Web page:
RCW 36.72.075 requires that the “best and lowest responsible bidder” be selected, while also considering circulation and publicity. This statute does not require a county to select its newspaper based solely on the lowest monetary bid. In fact, it requires decision-makers to balance cost with other factors. Here, the Clark County purchasing manager informed the Board that the previous newspaper of record, The Reflector, had compromised the County's publishing deadlines, would require duplicate postings in other local papers, and in total would increase publishing costs. In light of this information, Boldt, Olson, and Stewart did not improperly exercise discretion in voting for The Columbian and this allegation was not a basis for recall. In re Recall of Reed, 156 Wn.2d 53, 59, 124 P.3d 279 (2005) (“an elected official cannot be recalled for appropriately exercising the discretion granted him or her by law” (citing Kast, 144 Wn.2d at 815)); Chandler, 103 Wn.2d at 275. This charge was properly dismissed.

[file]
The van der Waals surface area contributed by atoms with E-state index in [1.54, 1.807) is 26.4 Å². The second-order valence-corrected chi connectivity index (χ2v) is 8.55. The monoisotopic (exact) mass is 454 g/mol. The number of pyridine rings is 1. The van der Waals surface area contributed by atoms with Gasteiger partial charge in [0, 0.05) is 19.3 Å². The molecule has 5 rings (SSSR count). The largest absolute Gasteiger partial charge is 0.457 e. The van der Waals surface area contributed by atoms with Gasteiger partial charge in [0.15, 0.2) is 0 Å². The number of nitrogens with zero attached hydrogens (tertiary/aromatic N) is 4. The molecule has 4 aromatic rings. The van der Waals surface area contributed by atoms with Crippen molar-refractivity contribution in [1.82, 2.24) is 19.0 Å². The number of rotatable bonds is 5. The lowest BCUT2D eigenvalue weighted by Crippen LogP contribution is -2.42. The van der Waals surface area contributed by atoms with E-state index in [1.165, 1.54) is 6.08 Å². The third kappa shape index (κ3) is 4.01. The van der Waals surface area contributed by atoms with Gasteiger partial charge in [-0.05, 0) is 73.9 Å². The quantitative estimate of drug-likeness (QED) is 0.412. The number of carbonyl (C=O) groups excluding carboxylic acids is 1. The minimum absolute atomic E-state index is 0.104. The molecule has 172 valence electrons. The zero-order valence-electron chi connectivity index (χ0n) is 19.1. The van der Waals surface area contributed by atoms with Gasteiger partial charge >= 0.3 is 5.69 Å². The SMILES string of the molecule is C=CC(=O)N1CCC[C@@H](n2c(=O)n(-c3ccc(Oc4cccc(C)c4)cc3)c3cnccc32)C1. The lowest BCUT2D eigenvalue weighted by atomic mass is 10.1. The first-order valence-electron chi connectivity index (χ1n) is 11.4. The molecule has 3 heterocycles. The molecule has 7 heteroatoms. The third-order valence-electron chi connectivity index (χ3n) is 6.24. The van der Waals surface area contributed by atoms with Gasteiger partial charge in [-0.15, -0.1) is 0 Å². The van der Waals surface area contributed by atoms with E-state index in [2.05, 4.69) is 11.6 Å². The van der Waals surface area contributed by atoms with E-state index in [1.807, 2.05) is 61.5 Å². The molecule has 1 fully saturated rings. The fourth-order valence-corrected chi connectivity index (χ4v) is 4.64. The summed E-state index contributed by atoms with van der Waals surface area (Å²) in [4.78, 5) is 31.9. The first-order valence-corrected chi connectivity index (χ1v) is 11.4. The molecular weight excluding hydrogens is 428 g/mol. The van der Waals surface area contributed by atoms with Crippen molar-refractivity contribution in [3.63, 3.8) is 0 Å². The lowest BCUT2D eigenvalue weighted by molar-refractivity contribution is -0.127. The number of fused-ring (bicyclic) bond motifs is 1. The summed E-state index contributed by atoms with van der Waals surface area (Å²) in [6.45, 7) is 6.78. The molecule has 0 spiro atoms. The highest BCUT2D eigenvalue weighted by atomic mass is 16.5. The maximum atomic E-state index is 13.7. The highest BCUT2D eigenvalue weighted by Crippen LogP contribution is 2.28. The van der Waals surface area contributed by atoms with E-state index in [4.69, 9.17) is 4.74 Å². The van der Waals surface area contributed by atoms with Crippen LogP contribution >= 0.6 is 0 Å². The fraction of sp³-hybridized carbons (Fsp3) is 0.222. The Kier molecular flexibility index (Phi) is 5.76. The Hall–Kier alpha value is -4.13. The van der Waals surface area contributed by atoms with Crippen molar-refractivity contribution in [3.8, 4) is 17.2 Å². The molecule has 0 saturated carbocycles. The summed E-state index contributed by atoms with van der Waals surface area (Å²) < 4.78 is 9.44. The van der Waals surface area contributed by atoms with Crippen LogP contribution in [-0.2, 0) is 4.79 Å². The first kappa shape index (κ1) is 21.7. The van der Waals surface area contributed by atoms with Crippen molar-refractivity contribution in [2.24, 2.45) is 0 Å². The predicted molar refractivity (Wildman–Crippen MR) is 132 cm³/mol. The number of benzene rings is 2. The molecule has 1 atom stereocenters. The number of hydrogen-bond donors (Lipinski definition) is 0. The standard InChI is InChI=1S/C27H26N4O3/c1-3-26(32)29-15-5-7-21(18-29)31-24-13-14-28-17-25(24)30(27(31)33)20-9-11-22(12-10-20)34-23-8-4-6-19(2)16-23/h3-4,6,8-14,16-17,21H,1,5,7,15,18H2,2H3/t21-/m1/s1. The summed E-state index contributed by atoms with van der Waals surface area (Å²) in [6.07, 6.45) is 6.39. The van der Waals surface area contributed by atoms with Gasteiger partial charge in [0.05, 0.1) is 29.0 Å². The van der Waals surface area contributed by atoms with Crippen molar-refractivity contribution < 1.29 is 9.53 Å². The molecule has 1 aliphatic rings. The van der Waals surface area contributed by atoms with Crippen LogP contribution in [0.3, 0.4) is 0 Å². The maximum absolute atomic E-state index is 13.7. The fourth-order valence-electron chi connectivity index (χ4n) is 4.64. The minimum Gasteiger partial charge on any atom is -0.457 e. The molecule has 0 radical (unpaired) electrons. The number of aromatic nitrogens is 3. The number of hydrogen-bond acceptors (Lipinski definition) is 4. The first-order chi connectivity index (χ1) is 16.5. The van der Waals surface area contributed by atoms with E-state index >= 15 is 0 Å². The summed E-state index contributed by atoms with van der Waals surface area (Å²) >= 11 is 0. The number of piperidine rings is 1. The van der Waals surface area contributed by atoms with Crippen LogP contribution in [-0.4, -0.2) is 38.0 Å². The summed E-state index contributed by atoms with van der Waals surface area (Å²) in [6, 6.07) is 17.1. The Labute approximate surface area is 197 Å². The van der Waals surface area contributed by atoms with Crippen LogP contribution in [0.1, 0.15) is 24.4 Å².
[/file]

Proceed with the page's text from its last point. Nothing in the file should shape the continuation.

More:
III. DISSOLUTION OF THE DEPARTMENT OF ENVIRONMENTAL SERVICES
Lastly, Mielke argues that Boldt, Olson, and Stewart abandoned their legislative responsibilities by allowing McCauley to dissolve the county's Department of Environmental Services without requiring a vote by the Board as required by RCW 36.40.100.